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Root v. Colvin

United States District Court, Fourth Circuit

November 25, 2013

CAROL E. ROOT, Plaintiff,
CAROLYN W. COLVIN, [1]Commissioner of the Social Security Administration Defendant


James G. Welsh U.S. Magistrate Judge

Carol E. Root brings this civil action challenging a final decision of the Commissioner of the Social Security Administration (“the agency”) denying her application for a period of disability and disability insurance benefits (“DIB”) under Title II of the Social Security Act, as amended (“the Act”), 42 U.S.C. §§ 416(i) and 423. Jurisdiction of the court is pursuant to 42 U.S.C. § 405(g).


Claiming disability due to “blood clot, right hip, bone spurs, swelling in ankle and problems with left hand, ” on June 9, 2009 Ms. Root filed her current claim for DIB alleging a period of disability starting on May 31, 2003.[2] (R. 16, 215-218, 238) This current claim was denied initially on September 23, 2009. (R. 16, 89-97) On February 19, 2010 it was denied on reconsideration (R. 16, 98-107), and following an October 19, 2010 administrative hearing by written decision of an administrative law judge (“ALJ”) dated January 28, 2011 it was denied for a third time. (R. 16-30, 35-88) With the Appeals Council’s subsequent denial of her review request (R. 1–3), the unfavorable ALJ decision now stands as the Commissioner’s final decision. See 20 C.F.R. § 404.981.

Along with her Answer (docket #8) to the plaintiff’s Complaint (docket #3), the Commissioner has filed a certified copy of the Administrative Record (“R.”) (Docket #10), which includes the evidentiary basis for the findings and conclusions set forth in the Commissioner’s final decision. Each party has moved for summary judgment (docket #13 and #15) and filed a supporting memorandum of points and authorities (docket #14 and #16). Oral argument was conducted on August 5, 2013 with plaintiff’s attorney appearing in person and defendant’s attorney appearing telephonically (docket #18). By standing order this case is before the undersigned magistrate judge for report and recommendation pursuant to 28 U.S.C. § 636(b)(1)(B).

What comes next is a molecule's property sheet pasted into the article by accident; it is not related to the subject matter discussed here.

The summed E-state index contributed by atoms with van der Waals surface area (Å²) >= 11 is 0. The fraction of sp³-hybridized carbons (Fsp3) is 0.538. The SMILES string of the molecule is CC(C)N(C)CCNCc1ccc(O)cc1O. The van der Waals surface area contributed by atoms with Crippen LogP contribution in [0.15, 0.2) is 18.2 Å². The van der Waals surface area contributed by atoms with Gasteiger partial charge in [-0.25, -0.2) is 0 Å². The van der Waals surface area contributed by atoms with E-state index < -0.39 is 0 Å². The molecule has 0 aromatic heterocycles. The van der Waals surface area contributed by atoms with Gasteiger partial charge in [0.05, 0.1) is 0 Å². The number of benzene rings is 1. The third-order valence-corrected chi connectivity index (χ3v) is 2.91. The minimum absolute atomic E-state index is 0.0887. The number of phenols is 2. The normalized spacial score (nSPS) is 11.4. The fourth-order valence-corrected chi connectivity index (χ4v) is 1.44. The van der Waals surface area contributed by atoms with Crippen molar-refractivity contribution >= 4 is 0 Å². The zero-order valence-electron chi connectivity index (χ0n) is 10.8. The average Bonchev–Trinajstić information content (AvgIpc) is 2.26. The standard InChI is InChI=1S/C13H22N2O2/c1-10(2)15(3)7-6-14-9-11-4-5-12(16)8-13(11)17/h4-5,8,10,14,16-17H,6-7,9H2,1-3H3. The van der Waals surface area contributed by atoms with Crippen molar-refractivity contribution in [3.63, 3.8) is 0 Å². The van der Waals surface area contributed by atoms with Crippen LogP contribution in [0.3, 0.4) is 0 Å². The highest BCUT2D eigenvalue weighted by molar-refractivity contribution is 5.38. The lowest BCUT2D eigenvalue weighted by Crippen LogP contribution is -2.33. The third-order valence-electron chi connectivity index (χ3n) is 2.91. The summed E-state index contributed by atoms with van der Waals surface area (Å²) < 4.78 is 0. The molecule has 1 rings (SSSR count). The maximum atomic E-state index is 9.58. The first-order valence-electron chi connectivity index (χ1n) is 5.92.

In his written decision, the ALJ made his findings and conclusions pursuant to the agency’s five-step decisional process. He first determined that Ms. Root’s insured status for DIB benefits expired December 31, 2008. (R. 18) Although the plaintiff had had engaged in work activity after her alleged disability onset date of May 31, 2003, the ALJ determined that this work likely did not meet the level of work activity necessary to constitute substantial gainful activity as defined in 20 CFR § 404.1572.[3] (Id.) Consistent therewith and on the basis of a review of the entire administrative record, the ALJ next determined that none of the plaintiff’s medically determinable conditions (chronic venous insufficiency, obesity, and osteoarthritis), either singularly or in combination was a severe [4] impairment within the meaning of the Act. (R. 19-27) Nevertheless, the ALJ elected to proceed for the sake of argument and to insure a full record for review with the remainder of the agency’s sequential analysis. Based on this assumption arguendo and based on his further assessment of the record, the ALJ next concluded that that the plaintiff’s impairments neither met nor medically equaled any of the impairments listed in 20 CFR part 404, subpart P, appendix 1.[5] (R. 27) Proceeding on the assumption that the plaintiff’s impairments were severe, giving the plaintiff “the benefit of the doubt regarding limitations caused by her impairments” and consistent with the vocational evidence, the ALJ further determined that Ms. Root retained the functional capacity necessary to perform work, at a light level of exertion and retained residual functional ability to perform her past relevant assembly, inspection and quality assurance jobs. See 20 C.F.R. § 404.1567(b). (R. 28-30; see also R.84-85)